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Soil Settling, Leaks Force Closure of Boulevard : Transportation: Nine blocks of famous Hollywood street are blocked off along area of Metro Rail tunneling project. An apartment building is also evacuated.

TIMES STAFF WRITER

Nine of the busiest blocks of Hollywood Boulevard were closed to traffic Saturday and an apartment building was evacuated after water seepage in the Metro Rail’s Red Line tunneling project and ground settling along the famed street.

Construction crews were working Saturday night to shore up the ground around two subway tunnels under Hollywood Boulevard near Hudson Avenue and to find the source of the water leaks. A spokesman for the Metropolitan Transportation Authority said the boulevard could reopen this morning.

Authorities barred vehicle traffic from the boulevard between Vine Street and Highland Avenue at midafternoon Saturday. Pedestrian access was blocked between Whitley and Wilcox avenues.

Construction work in the two tunnels being dug beneath Hollywood Boulevard had been halted Thursday after the discovery of buckled sidewalks and cracked pavement. Occupants of shops along the boulevard also had complained that the subway work was cracking floors and walls.

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The Los Angeles City Council on Friday asked the MTA to investigate the damage.

On Saturday, structural problems in a four-story brick apartment building at 6531 Hollywood Blvd. forced the evacuation of about 45 residents. The MTA said it would pay to house them at a nearby hotel overnight.

City officials ordered the evacuation after an inspector concluded that the building was unfit for occupation, said Los Angeles Fire Department spokesman Brian Humphrey.

The 1917-vintage building had sustained damage in the January earthquake. MTA spokesman Rick Jager said it is unclear how much of the building’s new structural problems were caused by soil settling related to the subway tunneling.

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“We don’t know how much the earthquake did and how much the (settling) did,” Jager said.

Some shops to the west of the apartments were evacuated later Saturday because of concern about the potential weakness of the neighboring building, Humphrey said.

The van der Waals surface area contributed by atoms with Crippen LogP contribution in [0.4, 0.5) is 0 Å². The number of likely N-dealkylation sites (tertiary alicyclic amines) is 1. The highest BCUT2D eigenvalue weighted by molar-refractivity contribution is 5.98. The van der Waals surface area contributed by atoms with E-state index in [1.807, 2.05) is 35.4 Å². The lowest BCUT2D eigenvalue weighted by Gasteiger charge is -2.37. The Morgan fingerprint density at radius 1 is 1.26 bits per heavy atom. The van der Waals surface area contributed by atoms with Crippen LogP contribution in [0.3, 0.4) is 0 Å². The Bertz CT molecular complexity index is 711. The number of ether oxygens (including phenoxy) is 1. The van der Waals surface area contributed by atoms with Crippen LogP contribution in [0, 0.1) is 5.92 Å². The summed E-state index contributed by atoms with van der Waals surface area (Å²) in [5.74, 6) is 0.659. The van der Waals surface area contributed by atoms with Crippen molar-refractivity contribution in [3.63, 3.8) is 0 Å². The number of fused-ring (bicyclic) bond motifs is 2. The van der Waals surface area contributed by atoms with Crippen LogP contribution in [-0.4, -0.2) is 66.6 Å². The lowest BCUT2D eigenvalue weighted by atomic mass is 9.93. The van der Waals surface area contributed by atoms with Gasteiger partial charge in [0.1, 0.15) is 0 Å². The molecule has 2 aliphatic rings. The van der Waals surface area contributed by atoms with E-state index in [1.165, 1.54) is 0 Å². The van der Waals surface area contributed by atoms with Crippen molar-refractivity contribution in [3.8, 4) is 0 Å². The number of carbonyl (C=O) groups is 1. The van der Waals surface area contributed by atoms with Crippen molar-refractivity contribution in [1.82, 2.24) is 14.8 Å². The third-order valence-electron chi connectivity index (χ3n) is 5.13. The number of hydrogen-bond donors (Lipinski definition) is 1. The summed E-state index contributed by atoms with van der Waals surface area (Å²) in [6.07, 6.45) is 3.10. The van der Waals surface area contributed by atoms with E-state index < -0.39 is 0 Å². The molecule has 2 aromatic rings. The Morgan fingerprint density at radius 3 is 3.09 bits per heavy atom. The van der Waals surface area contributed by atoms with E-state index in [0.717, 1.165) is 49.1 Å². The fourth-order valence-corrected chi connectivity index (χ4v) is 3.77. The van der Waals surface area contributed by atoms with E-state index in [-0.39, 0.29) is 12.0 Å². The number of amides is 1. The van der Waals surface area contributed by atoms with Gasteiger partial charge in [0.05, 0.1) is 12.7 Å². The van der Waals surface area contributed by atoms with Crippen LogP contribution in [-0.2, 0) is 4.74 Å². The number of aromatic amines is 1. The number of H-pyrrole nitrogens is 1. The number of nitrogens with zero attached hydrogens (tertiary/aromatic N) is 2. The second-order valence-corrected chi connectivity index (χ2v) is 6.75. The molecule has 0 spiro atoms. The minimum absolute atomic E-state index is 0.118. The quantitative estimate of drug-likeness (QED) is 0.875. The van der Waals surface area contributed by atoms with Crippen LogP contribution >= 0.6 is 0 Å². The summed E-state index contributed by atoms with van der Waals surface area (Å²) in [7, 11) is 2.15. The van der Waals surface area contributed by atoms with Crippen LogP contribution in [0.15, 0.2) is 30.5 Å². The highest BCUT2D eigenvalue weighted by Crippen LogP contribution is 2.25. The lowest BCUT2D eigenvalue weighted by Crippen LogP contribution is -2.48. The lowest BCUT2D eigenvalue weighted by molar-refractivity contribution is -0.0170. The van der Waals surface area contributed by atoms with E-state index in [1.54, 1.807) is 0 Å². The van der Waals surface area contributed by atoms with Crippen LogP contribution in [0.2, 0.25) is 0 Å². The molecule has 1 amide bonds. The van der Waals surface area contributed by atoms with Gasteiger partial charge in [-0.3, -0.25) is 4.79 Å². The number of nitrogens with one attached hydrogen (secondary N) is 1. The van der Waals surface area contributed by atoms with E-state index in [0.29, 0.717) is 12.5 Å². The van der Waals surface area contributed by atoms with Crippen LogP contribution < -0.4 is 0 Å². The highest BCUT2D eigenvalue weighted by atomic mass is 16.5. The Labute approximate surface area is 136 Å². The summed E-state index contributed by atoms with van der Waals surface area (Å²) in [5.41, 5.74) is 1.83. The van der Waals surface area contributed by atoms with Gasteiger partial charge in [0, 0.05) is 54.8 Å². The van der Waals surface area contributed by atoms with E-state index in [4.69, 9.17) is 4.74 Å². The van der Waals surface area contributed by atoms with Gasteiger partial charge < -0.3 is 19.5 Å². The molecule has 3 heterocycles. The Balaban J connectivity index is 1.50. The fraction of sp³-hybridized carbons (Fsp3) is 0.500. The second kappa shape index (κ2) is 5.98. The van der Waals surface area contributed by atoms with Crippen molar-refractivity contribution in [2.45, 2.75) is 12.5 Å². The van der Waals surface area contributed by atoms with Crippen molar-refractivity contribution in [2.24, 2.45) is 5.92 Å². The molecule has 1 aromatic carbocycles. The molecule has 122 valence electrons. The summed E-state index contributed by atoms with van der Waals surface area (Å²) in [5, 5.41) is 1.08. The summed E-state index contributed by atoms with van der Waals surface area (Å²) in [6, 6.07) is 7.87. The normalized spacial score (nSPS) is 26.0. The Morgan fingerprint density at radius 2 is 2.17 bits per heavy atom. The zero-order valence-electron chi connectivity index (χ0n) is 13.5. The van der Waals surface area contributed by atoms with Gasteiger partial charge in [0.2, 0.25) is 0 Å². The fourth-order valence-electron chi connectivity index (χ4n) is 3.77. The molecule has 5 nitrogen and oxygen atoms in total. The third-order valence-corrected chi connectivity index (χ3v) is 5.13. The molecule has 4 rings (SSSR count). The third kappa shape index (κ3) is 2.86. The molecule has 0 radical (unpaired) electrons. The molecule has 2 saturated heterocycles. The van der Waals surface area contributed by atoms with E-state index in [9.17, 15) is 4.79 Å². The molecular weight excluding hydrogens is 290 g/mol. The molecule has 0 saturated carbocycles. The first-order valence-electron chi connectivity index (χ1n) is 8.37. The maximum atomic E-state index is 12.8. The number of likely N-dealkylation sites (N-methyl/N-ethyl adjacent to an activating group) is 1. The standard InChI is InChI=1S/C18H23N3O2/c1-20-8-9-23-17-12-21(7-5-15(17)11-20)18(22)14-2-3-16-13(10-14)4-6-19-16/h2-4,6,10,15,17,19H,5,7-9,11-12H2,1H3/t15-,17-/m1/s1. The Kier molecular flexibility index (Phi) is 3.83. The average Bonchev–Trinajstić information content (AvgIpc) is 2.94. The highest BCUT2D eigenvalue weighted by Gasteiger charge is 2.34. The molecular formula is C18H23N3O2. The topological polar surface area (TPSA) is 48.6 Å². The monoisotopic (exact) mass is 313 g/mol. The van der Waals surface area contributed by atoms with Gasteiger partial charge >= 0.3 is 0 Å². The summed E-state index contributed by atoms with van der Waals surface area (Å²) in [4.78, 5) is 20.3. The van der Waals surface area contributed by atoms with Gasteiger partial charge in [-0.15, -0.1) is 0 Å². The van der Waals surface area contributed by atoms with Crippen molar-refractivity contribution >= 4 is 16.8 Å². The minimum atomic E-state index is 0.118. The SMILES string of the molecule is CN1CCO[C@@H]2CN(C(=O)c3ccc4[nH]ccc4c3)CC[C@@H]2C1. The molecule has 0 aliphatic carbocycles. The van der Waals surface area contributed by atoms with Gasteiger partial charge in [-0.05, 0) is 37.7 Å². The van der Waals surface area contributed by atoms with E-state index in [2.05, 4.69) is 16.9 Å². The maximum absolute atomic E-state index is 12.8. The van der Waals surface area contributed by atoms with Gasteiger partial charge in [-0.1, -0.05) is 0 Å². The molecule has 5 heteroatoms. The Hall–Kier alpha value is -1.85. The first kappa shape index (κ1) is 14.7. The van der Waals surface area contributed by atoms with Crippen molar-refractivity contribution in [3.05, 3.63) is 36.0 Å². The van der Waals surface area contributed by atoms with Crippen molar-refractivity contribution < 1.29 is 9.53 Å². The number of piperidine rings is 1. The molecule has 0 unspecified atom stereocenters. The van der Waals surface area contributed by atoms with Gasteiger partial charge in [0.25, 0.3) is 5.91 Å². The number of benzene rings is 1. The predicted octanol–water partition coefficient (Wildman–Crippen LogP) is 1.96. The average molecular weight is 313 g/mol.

MTA project manager Joel Sandberg told reporters that although water has been seeping into the north tunnel for a few weeks, crews decided Saturday that the seepage was worsening and expressed concern that the concrete lining of the tunnel may be shifting.

The source of the water is unknown, Sandberg said. He added that the surface above the tunneling has settled as much as nine inches at the Hudson Avenue intersection.

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The addition of vertical and horizontal braces in the tunnel under the intersection “will provide an additional measure of safety,” the MTA said in a statement. Construction crews are also digging holes so concrete grouting can be pumped into the soil under the area, the MTA said.

The Department of Water and Power has shut off a 16-inch water main that runs along that stretch of Hollywood Boulevard.

Thirty firefighters were to be stationed overnight at a tunnel access point at Barnsdall Park as a safety precaution for tunnel workers, Humphrey said.

“We’re maintaining our position of readiness,” he said.

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The affected stretch of Hollywood Boulevard includes the Walk of Fame stars of Carol Burnett, Fred MacMurray and other celebrities. Plans were under way to remove the landmark stars from the damaged sidewalks.


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